Two tech giants have filed patents to make your eyes their own.
Sony and Google have both delivered plans for cameras that you would wear on (or in) your eyes, and while the primary purpose of the devices is your own recording, the implication of a “connected” camera recording what you see means that others would have access to your vision.
Sony filed a patent for a contact lens camera that beat out similar patents from Samsung and Google. The awarded patent describes a lens that fits over your own, and is controlled by deliberate combinations of blinks that tell the camera when to record and capture.
If that sounds like something you’ve already seen, it’s because several science fiction films, including the most recent “Mission: Impossible,” made use of the same then-fictional technology as a way to secretly capture documents and scenes.
It might seem scary that this technology is in the works and (likely) just a few years from being on the market. But if a contact lens camera makes you wince, then what Google dreamed up will make you cover your eyes in fear.
That’s because Google skipped the whole “wearable” concept for an eye camera, opting instead for an optical implant.
That’s right: the patent application (which The Verge says was filed in 2014 but publicized last week) shows a camera being mounted inside the eye, likely using a medical procedure that you can easily preview in any number of horror movies.
Google, similarly, mentioned LTE, GPS, NFC and other signals it wants its camera implant to be able to broadcast.
What could possibly go wrong?
And sure, maybe eye cameras are great for some situations. For instance, if you’re streaming your view of a protest, a speech, a concert; if you’re documenting something happening in real time and you need your hands free (or just don’t want to be the person holding a phone in the air) then yes, there are applications.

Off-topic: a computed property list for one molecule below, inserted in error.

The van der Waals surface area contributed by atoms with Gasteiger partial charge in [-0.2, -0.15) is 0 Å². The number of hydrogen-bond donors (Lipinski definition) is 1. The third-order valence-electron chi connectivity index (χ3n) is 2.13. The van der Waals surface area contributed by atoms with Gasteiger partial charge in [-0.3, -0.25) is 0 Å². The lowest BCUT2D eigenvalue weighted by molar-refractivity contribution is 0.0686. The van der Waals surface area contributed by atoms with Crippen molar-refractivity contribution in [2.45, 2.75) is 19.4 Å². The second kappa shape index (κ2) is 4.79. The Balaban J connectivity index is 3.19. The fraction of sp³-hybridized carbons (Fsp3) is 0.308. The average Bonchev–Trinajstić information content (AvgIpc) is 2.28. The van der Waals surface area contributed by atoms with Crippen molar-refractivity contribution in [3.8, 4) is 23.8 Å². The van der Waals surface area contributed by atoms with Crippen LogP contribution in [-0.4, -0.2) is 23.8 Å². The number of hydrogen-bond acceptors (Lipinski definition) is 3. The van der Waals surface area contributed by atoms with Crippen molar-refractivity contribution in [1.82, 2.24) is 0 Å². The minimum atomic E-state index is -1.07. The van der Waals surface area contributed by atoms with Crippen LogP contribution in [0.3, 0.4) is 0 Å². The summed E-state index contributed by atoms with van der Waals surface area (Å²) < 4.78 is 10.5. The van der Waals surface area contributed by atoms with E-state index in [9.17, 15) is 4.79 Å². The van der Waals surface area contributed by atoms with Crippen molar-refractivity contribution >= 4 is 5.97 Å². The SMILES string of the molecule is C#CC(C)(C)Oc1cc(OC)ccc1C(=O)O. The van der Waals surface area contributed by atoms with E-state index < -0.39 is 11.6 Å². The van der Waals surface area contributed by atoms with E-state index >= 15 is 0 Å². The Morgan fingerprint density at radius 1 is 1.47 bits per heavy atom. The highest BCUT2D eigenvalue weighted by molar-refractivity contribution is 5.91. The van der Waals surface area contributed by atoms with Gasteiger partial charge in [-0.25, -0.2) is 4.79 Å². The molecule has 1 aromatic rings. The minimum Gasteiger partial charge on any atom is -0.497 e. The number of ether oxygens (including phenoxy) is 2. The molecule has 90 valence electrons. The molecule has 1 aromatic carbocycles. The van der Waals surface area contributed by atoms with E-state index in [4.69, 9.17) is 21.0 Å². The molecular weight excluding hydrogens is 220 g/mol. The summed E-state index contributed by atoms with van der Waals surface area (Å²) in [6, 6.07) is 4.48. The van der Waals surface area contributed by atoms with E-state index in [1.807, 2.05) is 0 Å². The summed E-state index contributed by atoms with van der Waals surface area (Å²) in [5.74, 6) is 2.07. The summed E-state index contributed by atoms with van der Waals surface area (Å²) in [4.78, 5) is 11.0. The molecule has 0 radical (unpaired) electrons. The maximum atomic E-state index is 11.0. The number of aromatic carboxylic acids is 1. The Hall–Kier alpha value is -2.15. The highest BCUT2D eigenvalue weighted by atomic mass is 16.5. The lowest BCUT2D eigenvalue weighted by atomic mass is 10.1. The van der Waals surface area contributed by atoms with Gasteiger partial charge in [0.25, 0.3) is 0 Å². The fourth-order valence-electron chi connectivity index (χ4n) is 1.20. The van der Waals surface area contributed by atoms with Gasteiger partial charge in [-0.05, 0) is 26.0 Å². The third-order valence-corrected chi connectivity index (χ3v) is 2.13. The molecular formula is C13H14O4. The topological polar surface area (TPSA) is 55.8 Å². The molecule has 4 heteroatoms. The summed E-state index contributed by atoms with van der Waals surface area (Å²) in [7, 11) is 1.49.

But even in that list, there are a dozen ticketed (read: people pay to see them) events that promoters probably don’t want you to stream, from your eye, for free. So the logical step is having your eyes policed for cameras the same way your bags are checked going into a stadium.
Never mind the litany of hateful stories published two years ago slowly strangling the joy out of the dorks that actually used Google Glass: the mockery would turn to paranoia if eye cameras were ubiquitous. Imagine not being able to see that someone is recording you, because they’re not wearing a terrible, socially ignorant pair of nerd glasses with a light to advertise “don’t make fun of me unless you want it on Youtube.”
But as much as the wearer’s intentions are a concern, they’re not the only ones you’d have to worry about. All of those connection points and signals mean that your lens camera would be capable of broadcasting and recording everything. That information could, conceivably, be used much the same way your browsing data is.
Imagine Google, for instance, knowing what newspaper you read, what medications are in your medicine cabinet. Imagine them seeing the contents of your wallet, bank statement, email inbox, refrigerator, and gym bag.
Imagine Google knowing what trains you take to work, and where, and who you talk to at work, and when you have a fight with your wife.
Imagine a third party hacking your device and getting all that same information—all the analog data that can’t be mined from your web browser suddenly being in someone else’s hands.
But maybe there’s nothing to worry about. After all, there was an episode of “Black Mirror” about this kind of technology, and nothing bad ever happened in that show.